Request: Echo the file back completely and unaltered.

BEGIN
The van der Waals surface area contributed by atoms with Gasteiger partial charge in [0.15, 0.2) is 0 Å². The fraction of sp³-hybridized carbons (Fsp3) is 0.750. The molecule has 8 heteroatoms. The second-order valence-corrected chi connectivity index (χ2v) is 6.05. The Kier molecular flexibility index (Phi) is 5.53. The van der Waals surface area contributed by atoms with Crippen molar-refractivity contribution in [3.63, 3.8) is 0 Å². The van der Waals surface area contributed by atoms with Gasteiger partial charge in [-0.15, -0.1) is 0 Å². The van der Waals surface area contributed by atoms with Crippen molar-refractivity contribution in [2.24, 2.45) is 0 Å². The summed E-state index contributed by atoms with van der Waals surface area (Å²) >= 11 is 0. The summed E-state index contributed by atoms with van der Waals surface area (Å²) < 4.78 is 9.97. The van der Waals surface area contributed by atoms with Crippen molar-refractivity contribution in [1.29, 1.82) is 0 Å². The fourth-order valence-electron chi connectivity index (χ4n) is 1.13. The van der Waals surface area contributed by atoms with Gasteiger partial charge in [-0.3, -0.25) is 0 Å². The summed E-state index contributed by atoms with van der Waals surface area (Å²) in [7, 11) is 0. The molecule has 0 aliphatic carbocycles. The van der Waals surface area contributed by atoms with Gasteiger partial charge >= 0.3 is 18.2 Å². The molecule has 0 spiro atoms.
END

The van der Waals surface area contributed by atoms with Gasteiger partial charge in [0.15, 0.2) is 0 Å². The fraction of sp³-hybridized carbons (Fsp3) is 0.750. The molecule has 8 heteroatoms. The second-order valence-corrected chi connectivity index (χ2v) is 6.05. The Kier molecular flexibility index (Phi) is 5.53. The van der Waals surface area contributed by atoms with Crippen molar-refractivity contribution in [3.63, 3.8) is 0 Å². The van der Waals surface area contributed by atoms with Gasteiger partial charge in [-0.15, -0.1) is 0 Å². The van der Waals surface area contributed by atoms with Crippen molar-refractivity contribution in [2.24, 2.45) is 0 Å². The summed E-state index contributed by atoms with van der Waals surface area (Å²) >= 11 is 0. The summed E-state index contributed by atoms with van der Waals surface area (Å²) < 4.78 is 9.97. The van der Waals surface area contributed by atoms with Crippen molar-refractivity contribution in [1.29, 1.82) is 0 Å². The fourth-order valence-electron chi connectivity index (χ4n) is 1.13. The van der Waals surface area contributed by atoms with Gasteiger partial charge in [-0.3, -0.25) is 0 Å². The summed E-state index contributed by atoms with van der Waals surface area (Å²) in [7, 11) is 0. The molecule has 0 aliphatic carbocycles. The van der Waals surface area contributed by atoms with Gasteiger partial charge >= 0.3 is 18.2 Å². The molecule has 0 spiro atoms.